The Motor Vehicle Inspection System is upon us. That means you'll have to undergo yearly checks to be able to register your car for the new year. There have been mixed reactions about it, namely the frequency of the test. Some suggest that it be valid for a longer time to lessen ownership costs for the motorist.
However, there are some exceptions to the annual inspections. Brand-new private cars, new diplomatic, and new government vehicles don't have to undergo the test yearly. These vehicles are also exempt from the initial inspection. After all, these vehicles just rolled off the assembly line, so there shouldn't be any defects or worn parts that need replacing.
For the vehicles mentioned, the first MVIS test will be performed three years after purchase. That's according to LTO's Memorandum Circular No. 2020-2240, Section 4.2. That said, it doesn't mean newly-purchased cars undergo the inspection every three years after that. Once it goes beyond three years old, it will have to be checked annually.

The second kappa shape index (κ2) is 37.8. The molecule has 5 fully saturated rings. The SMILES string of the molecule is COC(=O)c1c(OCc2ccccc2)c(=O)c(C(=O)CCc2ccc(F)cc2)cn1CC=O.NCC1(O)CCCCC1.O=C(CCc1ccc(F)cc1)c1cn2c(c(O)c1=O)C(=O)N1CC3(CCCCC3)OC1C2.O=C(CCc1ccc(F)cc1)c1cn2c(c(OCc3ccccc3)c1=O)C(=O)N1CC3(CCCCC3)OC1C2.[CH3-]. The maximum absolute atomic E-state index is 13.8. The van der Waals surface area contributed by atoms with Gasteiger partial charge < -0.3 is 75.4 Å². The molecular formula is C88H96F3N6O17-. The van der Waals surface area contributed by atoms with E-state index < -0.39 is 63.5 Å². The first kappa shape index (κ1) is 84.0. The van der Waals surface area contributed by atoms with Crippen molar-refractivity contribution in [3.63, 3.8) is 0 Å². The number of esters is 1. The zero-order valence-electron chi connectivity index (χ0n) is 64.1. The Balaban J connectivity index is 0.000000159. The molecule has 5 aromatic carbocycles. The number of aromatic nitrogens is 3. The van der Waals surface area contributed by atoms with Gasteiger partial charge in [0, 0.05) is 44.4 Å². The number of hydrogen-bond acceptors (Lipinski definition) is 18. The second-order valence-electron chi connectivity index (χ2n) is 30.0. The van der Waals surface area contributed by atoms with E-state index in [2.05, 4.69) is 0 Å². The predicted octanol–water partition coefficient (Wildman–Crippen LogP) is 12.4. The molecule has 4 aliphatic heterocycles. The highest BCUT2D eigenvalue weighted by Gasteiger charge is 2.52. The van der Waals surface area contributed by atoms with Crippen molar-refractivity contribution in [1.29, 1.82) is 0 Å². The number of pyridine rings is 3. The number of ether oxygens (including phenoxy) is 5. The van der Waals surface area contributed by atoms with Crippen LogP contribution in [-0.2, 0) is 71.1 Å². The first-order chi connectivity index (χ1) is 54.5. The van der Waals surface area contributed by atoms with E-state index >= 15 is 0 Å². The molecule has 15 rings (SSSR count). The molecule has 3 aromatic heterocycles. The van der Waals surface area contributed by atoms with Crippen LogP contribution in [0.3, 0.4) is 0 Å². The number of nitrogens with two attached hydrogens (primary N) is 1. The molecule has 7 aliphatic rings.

This ruling puts it in line with LTO's Administrative Order No. 010-2005 and Memorandum Circular No. 572-2005. These Orders and Circulars refer to a brand-new vehicle's initial registration being valid for three years. That also means you don't have to head to your nearest LTO office for the time being.
There are a few things, however, that you have to keep in mind. If you're importing a car over three years old, it must undergo initial inspection first to deem it safe for the road. After that, it's the annual check for its registration renewal. The same rule applies to newly re-built cars.
Unless you can buy a new car every three years, we're all bound to cough up extra cash for MVIS. But say what you want about it, a roadworthiness check is something that's needed here. And if you're saying, “what about the PUVs?”, don't worry. The tests are more stringent, and more frequent, for them.